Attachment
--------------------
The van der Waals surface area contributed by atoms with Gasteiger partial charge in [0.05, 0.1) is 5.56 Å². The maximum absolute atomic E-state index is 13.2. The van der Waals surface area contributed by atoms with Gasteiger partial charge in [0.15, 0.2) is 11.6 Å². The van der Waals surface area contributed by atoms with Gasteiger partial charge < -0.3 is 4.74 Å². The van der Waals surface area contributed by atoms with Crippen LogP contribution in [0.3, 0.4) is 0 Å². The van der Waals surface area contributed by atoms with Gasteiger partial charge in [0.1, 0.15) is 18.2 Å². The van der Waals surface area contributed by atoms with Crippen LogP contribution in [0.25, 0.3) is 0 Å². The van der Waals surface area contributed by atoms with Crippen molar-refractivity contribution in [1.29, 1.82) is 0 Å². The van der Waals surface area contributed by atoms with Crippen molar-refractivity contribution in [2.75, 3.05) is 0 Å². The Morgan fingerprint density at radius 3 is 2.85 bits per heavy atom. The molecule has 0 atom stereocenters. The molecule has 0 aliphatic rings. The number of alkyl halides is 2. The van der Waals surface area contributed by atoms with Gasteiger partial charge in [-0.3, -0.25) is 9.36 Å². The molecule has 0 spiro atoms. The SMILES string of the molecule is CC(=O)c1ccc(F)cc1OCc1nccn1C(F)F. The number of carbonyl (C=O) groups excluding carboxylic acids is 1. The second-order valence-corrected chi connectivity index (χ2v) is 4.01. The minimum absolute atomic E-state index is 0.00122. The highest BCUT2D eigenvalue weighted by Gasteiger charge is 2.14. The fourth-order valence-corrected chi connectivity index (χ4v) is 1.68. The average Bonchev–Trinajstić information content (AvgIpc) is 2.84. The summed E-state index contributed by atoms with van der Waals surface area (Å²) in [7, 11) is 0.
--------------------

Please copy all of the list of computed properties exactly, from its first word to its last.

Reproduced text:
The van der Waals surface area contributed by atoms with Gasteiger partial charge in [0.05, 0.1) is 5.56 Å². The maximum absolute atomic E-state index is 13.2. The van der Waals surface area contributed by atoms with Gasteiger partial charge in [0.15, 0.2) is 11.6 Å². The van der Waals surface area contributed by atoms with Gasteiger partial charge < -0.3 is 4.74 Å². The van der Waals surface area contributed by atoms with Crippen LogP contribution in [0.3, 0.4) is 0 Å². The van der Waals surface area contributed by atoms with Gasteiger partial charge in [0.1, 0.15) is 18.2 Å². The van der Waals surface area contributed by atoms with Crippen LogP contribution in [0.25, 0.3) is 0 Å². The van der Waals surface area contributed by atoms with Crippen molar-refractivity contribution in [1.29, 1.82) is 0 Å². The van der Waals surface area contributed by atoms with Crippen molar-refractivity contribution in [2.75, 3.05) is 0 Å². The Morgan fingerprint density at radius 3 is 2.85 bits per heavy atom. The molecule has 0 atom stereocenters. The molecule has 0 aliphatic rings. The number of alkyl halides is 2. The van der Waals surface area contributed by atoms with Gasteiger partial charge in [-0.3, -0.25) is 9.36 Å². The molecule has 0 spiro atoms. The SMILES string of the molecule is CC(=O)c1ccc(F)cc1OCc1nccn1C(F)F. The number of carbonyl (C=O) groups excluding carboxylic acids is 1. The second-order valence-corrected chi connectivity index (χ2v) is 4.01. The minimum absolute atomic E-state index is 0.00122. The highest BCUT2D eigenvalue weighted by Gasteiger charge is 2.14. The fourth-order valence-corrected chi connectivity index (χ4v) is 1.68. The average Bonchev–Trinajstić information content (AvgIpc) is 2.84. The summed E-state index contributed by atoms with van der Waals surface area (Å²) in [7, 11) is 0.